Did Ryan Lochte forget that cameras are everywhere?

Olympic swimmer's claim that he and fellow athletes were robbed at gunpoint in Rio appears to unravel because of video footage. Indeed, Lochte has now been indicted.

Chris Matyszczyk
3 min read

Technically Incorrect offers a slightly twisted take on the tech that's taken over our lives.

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Ryan Lochte telling his original story to NBC.

The Today Show/YouTube screenshot by Chris Matyszczyk/CNET

It seemed like such a swimmingly good story.

Famed Olympian Ryan Lochte was out in Rio with three fellow swimmers last Sunday morning when he claimed that they were halted and robbed by armed men dressed as police officers.

He told NBC's "Today Show" that the whole thing had been dramatic.

"The guy pulled out his gun, he cocked it, put it to my forehead and said 'get down.' I was like (puts hands up) I put my hands up. I was like 'whatever.' He took our money, he took my wallet," was how he explained it.

In today's world, there may be many whatevers. But the eyes of gadgets are wherever you are.

It isn't just that bystanders have cellphones. Businesses have surveillance cameras, governments have surveillance cameras. Any large city like Rio is especially likely to have a proliferation. The UK, for example, is said to now have 6 million security cameras. Everyone uses cameras to film everyone.

As the Brazilian police investigated Lochte's claims, discrepancies emerged. Lochte began to alter details of his tale and the scrutiny of the electronic eye allegedly told a very different story. Lochte and fellow swimmer James Feigen have now been indicted on charges of false reporting of a crime, reports ABC News.

Police interviewed witnesses, but also reportedly looked at surveillance footage from a gas station. The footage, police say, shows Lochte and friends allegedly damaging a bathroom door and getting into a confrontation with a security guard. "No robbery was committed against these athletes," Civil Police Chief Fernando Veloso said during a news conference Thursday.

Moreover, footage obtained by the Daily Mail appeared to show Lochte and his friends returning to the Olympic Village on the night of the alleged robbery and appearing to be in perfectly playful spirits.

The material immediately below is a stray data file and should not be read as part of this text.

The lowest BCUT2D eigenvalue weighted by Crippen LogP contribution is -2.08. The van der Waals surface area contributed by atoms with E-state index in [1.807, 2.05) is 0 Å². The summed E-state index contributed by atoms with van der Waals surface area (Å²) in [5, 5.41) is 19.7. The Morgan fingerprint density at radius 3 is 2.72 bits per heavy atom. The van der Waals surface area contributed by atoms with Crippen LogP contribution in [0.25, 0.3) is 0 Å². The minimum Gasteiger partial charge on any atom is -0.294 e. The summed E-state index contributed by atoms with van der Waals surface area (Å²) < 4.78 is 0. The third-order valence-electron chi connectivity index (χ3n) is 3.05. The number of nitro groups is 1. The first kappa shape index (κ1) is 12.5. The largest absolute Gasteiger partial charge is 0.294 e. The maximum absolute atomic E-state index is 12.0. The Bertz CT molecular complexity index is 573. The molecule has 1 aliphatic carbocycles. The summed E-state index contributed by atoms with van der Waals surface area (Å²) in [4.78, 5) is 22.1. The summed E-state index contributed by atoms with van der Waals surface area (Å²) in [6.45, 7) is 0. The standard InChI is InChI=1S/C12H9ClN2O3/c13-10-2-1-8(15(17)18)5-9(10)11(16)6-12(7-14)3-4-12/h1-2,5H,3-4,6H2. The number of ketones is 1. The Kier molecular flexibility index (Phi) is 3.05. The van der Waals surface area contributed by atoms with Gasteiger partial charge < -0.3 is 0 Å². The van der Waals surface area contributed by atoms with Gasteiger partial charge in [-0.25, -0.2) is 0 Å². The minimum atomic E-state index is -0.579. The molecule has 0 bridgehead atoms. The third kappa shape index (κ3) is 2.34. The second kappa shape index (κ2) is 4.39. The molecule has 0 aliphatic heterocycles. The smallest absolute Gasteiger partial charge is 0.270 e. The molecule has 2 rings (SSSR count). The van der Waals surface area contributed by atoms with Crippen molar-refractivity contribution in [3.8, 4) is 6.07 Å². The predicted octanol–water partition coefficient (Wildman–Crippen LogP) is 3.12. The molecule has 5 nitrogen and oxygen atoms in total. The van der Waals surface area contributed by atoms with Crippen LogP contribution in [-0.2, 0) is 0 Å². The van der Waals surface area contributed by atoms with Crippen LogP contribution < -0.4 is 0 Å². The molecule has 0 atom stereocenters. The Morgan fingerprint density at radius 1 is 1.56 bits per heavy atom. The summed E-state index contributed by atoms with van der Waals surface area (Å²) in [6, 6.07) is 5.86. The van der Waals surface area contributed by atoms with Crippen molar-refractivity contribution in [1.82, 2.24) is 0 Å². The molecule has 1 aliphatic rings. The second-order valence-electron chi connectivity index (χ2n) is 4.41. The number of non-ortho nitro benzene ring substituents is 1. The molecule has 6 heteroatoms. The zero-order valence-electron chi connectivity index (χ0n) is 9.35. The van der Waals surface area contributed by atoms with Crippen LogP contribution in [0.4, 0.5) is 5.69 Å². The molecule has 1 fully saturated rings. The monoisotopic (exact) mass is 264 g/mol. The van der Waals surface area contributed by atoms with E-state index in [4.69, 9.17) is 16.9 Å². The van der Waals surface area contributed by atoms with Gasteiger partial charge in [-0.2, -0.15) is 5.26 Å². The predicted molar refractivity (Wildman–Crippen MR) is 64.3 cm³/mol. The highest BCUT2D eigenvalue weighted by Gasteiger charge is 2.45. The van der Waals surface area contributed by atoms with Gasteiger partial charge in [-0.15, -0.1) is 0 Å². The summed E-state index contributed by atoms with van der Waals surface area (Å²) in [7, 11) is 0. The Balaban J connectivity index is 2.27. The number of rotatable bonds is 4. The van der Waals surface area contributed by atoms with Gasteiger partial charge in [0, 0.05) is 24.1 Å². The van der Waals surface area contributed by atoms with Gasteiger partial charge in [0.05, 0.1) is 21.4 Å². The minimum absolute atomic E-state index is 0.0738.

While Lochte is already back in the US, two of his fellow swimmers, Jack Conger and Gunnar Bentz, were prevented by authorities from leaving Brazil until they give full statements on the alleged incident. The third, Jimmy Feigen is still in Rio and said to be cooperating with authorities.

The United States Olympic Committee didn't immediately respond to a request for comment.

Some, though, might find the statement offered by Rio 2016 Communications Director Mario Andrada a little perplexing.

As the LA Times reports, Andrada mused: "No apologies are needed from the athletes. This case they were having fun -- training under pressure. I understand they are under investigation. Cannot go much further. Give these kids a break, sometimes we make actions that we later regret. They had fun. They made a mistake. Life goes on."

Calling Lochte a kid is a touch bemusing, given that he's 32.

Still, most kids know that anyone and everyone might be watching what they're doing in the outside world and even in the apparent safety of their own gadget-filled life.

SB Nation quotes the owner of the gas station as explaining that his security footage is revelatory: "They stopped at the side of the gas station. There's footage of the ass of one of them, pants down. They were asked to go to the restroom, but peed on the wall. They didn't obey the board on the wall, didn't go to the restroom."

This is likely to come down to what the cameras show and what the lawyers will now negotiate.

Just as electronics decides who won the individual medley, it can also reveal at least some of what really happened late at night in a gas station.